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Coming Forward, Almost Five Years Later

[Warning: article deals with partner abuse]

I wrote this a couple weeks back when the hashtag #MaybeHeDoesntHitYou peaked. I kept this in my draft folder for a while, but now I feel ready to share my experience..

A provocative hashtag emerged across various social media outlets, immediately catching my attention via shared links on my Facebook newsfeed. Created by Zahira Kelly under the handle @bad_dominicana, her hashtag #MaybeHeDoesntHitYou opens the conversation on emotional abuse. The Office on Women’s Health states that emotional abuse are attempts to scare, isolate, or control you, expanding the definition of partner abuse beyond the physical.

Countless others have expressed their own messages, some which revived unpleasant, scarring memories of my past serious relationship. They’ve inspired me to come forward. Here’s a handful:

#MaybeHeDoesntHitYou but he makes you feel guilty for spending time with family and friends instead of with him.

#MaybeHeDoesntHitYou but he grabs your phone from you to check your call history and pictures to see if you’ve been going behind his back.

#MaybeHeDoesntHitYou but he forbids you from contacting your male friends.

#MaybeHeDoesntHitYou but he takes advantage of your kindness to the point where you can’t stop apologizing (as if apologies aren’t common enough in Japanese culture).

#MaybeHeDoesntHitYou but he becomes visibly upset when you don’t want to kiss him back… but you do anyway to prevent further conflict.

#MaybeHeDoesntHitYou but he manipulates your emotions by yelling at you over the phone one day, yet begging for forgiveness a few days later.

#MaybeHeDoesntHitYou but he threatens to run away when you say you want to end the relationship.

#MaybeHeDoesntHitYou but he threatens to commit suicide as a tactic to stay with him.

Since I shared the link with my friends with a bit of my commentary last night, I can’t stop thinking about what happened nearly five years ago, and where I’m at now. I’ve come a long way since those darker months in my teenage years.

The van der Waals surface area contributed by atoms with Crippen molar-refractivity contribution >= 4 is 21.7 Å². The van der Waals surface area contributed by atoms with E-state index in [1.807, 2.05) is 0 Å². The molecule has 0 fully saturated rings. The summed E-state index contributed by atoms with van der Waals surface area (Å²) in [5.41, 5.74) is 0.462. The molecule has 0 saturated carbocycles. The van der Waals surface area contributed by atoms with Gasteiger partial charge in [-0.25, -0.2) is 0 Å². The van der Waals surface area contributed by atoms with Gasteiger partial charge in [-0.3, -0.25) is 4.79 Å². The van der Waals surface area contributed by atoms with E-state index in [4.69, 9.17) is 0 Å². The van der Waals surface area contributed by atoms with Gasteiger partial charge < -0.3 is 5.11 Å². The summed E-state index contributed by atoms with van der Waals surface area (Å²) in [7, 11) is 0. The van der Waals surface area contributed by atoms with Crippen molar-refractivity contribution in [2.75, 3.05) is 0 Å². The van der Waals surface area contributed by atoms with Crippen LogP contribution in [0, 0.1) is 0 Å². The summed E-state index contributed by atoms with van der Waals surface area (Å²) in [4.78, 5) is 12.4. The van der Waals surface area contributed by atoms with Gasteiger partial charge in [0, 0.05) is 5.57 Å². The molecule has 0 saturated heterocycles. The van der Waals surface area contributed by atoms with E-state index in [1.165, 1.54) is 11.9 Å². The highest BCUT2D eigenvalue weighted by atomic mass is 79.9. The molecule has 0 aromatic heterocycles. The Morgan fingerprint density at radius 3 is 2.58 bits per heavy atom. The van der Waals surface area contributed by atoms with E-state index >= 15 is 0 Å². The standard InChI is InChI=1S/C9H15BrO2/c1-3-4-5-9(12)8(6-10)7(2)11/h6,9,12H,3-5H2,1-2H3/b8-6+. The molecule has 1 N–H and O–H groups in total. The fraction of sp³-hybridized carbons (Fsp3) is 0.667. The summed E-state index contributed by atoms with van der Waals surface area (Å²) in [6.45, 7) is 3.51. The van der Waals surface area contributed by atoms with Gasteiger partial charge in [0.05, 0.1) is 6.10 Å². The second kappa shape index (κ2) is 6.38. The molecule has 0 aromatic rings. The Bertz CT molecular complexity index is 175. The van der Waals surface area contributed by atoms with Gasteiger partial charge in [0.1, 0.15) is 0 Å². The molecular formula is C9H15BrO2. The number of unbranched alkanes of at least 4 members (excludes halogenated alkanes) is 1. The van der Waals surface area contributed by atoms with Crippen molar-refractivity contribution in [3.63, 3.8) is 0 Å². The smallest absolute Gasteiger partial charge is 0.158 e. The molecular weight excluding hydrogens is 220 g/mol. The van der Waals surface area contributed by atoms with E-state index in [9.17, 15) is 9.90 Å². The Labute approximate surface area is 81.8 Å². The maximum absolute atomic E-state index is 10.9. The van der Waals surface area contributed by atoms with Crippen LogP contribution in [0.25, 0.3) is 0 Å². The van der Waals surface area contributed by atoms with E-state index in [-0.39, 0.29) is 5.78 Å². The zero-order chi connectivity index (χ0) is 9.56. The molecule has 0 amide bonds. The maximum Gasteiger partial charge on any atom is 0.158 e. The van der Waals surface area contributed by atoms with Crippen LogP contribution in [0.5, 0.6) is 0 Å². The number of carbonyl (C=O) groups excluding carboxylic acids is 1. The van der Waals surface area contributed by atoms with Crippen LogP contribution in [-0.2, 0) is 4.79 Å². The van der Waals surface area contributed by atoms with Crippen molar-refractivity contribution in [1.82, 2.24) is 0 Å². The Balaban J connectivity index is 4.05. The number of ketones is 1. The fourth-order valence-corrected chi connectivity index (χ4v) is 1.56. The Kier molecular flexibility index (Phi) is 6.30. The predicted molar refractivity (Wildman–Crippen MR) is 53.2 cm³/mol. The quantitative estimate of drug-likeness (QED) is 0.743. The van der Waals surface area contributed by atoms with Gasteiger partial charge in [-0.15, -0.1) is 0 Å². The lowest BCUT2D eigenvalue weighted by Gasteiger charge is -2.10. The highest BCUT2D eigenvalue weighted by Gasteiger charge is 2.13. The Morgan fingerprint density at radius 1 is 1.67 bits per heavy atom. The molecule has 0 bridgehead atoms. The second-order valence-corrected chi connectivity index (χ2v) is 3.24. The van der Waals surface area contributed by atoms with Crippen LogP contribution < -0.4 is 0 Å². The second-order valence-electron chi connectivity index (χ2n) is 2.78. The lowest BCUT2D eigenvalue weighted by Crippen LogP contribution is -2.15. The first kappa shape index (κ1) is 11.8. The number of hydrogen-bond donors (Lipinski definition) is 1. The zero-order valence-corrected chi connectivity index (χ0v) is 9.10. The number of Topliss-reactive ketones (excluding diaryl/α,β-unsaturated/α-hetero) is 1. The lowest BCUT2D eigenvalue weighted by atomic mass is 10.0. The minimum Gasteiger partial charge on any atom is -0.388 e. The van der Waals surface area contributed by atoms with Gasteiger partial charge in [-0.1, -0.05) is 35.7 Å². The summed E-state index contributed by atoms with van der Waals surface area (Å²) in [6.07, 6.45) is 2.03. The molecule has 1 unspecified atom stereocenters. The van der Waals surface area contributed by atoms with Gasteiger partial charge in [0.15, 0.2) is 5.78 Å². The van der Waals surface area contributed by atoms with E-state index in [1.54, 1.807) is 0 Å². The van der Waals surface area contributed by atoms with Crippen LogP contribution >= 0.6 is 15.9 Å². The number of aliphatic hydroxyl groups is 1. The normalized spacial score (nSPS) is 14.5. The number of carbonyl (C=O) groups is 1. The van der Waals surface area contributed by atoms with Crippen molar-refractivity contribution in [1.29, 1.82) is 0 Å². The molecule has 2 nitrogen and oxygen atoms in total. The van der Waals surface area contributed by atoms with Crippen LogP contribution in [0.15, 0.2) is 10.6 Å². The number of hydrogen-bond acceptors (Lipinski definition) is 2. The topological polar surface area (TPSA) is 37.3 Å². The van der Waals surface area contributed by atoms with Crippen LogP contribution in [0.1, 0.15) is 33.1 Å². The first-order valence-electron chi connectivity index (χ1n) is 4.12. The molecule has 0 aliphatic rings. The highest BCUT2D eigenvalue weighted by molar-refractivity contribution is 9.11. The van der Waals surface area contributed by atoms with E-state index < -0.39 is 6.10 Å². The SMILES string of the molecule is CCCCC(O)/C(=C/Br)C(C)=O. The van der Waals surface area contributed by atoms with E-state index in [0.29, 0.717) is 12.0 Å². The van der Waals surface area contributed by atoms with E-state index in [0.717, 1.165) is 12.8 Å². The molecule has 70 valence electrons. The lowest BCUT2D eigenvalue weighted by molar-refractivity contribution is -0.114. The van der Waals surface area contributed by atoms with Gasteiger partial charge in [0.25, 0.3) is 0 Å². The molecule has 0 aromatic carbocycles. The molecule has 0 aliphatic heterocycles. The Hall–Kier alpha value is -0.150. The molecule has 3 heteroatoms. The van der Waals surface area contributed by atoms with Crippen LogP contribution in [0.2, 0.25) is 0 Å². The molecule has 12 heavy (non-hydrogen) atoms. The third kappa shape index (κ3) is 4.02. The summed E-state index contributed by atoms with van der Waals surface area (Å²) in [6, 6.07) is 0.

Around this time five years ago, the red flags started becoming more obvious, much to my obliviousness. I was hanging out with my friend, who I consider my older brother. Like most teenagers in our suburban hometown, we drove up and down the paved streets with stops at Del Taco and Target.

While driving around, I told my friend we should stop by the house of my then-boyfriend “Jake” to wish him good luck for his upcoming AP Biology exam. I was very aware that Jake had told me not to contact him until he was done, but I at least wanted to give him my words of encouragement.

Pretty thoughtful gesture, right? So I called Jake on my speed dial.

He scolded me as soon as he picked up, his shaking voice ringing in my ear: “Didn’t I tell you not to call me until my exam was over?!”

“I just want to stop by and wish you good luck since I’m in the area [near his house]…”

“Can’t you see I’m studying for my exam tomorrow? Why don’t you listen to me?”

I apologized over and over, and immediately pressed the red end-call button. My friend, sitting in the driver’s seat, looked over to me and saw that I was tearing up. He patted my head as a way cheer me up and told me, “What a jerk. You should really break up with him. You deserve better.”

Of course Jake begged me for his forgiveness when I was upset and sad at him for how he treated me days before. Of course I didn’t know any better and gave him another chance. Probably a hundredth chance. My friend that day and so many others expressed their concerns for a while, yet I dismissed it as fights that arise from dating someone for over a year. Even worse, I dismissed my own self-esteem, blaming myself for setting off the volatile, unpredictable rage within my ex. The more I spent time with him, the more I hated myself for not being good enough for him.

None of this is easy to talk about. Unfortunately, this is only one of the many episodes when I was in denial of emotional abuse. I still can’t the words to fully articulate what I experienced back then, how I felt back then, and how I feel now.

I send my love to the people who have experienced intimate partner abuse in their lives.

—-

For those seeking help/support/resources, contact The National Domestic Violence Hotline – available 24/7, no judgment, no fees.

 

 

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